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Monday, April 11, 2016

Whose Morality?

Here are some excerpts from a recent column by Cal Thomas:

"The question of morals and ethics has been debated since the dawn of humanity. It won't be settled by the shifting winds of politics, because not everyone can agree on what is moral and what is not. defines morality: "Conformity to the rules of right conduct."
Ah, but here's the rub. That definition fits a different era. Morality today is personal. It is not a standard to which one is encouraged to conform for one's own, or society's benefit. Rather, it is about what makes one feel good. By this nonstandard standard, people can easily change their sense of what is moral as they might a suit of clothes or a pair of shoes and suffer no societal condemnation because that moral code, such as it is, exists only for the individual.
 When Obama speaks of ethics and morality, the follow-up questions should be: "Whose ethics and whose morality? Who, or what, established that standard?"
Moral relativism has contributed to a host of societal and relational problems few wish to acknowledge. To do so would force people to admit their standard, which in reality is no standard at all, isn't working. And such an acknowledgement could lead to what theologians call repentance, a turning away from the old and embracing the new, which is not new, but the old, tried, and proven best.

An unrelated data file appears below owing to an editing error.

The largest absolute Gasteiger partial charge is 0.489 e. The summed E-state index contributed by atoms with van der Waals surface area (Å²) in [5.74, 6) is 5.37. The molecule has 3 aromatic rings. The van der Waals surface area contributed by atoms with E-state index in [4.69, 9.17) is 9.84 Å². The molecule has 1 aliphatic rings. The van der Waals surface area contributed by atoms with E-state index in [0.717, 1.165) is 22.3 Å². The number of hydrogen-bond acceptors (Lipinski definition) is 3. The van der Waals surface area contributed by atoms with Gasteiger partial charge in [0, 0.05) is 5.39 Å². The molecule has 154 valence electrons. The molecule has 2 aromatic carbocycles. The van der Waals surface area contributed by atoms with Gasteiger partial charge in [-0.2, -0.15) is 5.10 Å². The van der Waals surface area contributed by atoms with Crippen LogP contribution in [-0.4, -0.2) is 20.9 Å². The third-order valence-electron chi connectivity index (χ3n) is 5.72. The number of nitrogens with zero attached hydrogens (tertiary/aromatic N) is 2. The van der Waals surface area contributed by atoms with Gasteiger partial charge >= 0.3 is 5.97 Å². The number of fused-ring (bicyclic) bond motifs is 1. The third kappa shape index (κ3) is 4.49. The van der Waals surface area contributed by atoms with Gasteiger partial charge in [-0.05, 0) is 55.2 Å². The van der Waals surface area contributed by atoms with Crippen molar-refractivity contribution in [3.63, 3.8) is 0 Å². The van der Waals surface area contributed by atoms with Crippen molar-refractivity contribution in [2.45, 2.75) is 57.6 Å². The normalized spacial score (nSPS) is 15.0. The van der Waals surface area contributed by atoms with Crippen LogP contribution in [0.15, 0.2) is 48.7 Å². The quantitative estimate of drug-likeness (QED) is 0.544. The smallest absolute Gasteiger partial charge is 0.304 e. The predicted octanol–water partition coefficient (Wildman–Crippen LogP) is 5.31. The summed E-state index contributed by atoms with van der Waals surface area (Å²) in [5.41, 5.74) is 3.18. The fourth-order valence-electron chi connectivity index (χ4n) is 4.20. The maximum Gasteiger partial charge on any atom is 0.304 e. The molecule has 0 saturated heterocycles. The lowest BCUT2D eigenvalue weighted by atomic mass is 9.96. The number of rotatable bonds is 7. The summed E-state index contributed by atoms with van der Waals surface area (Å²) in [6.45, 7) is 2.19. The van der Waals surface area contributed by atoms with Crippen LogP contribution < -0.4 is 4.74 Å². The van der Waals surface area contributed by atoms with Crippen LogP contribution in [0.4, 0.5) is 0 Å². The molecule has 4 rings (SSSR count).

Obama may be the most pro-abortion president America has ever had. By what standard is his position moral? The president used to be against same-sex marriage. Now he's for it. Was he moral when he opposed it, or is he moral now that he supports it? And what is his standard, because these positions are contradictory?
Mark Twain is quoted as saying: "Always do what is right. It will gratify half of mankind and astound the other."
That's funny, but Twain didn't tell us what he thought was right. What is the new standard for "right" and "moral?" Who established it, and why should anyone follow your standard when mine might be the antithesis of yours?
The inability or unwillingness to answer these questions and to enforce a moral code that mostly served humanity well until the self-indulgent 1960s began to destroy its foundations is responsible for the confusion and moral chaos we witness today.
Who will rescue us from this moral quagmire? It won't be anyone running for president. These things bubble up from the human heart; they do not trickle down from Washington."
When I read that column I remembered what my mother said: "You can't legislate righteousness." The whole mess in our nation today comes from disregarding the Word of God. The unchanging Word of God is the only standard that can be trusted. Without it, we have no solid foundation on which to build our lives and no absolute standards for morals and ethics. The answer is to get back to the Bible.

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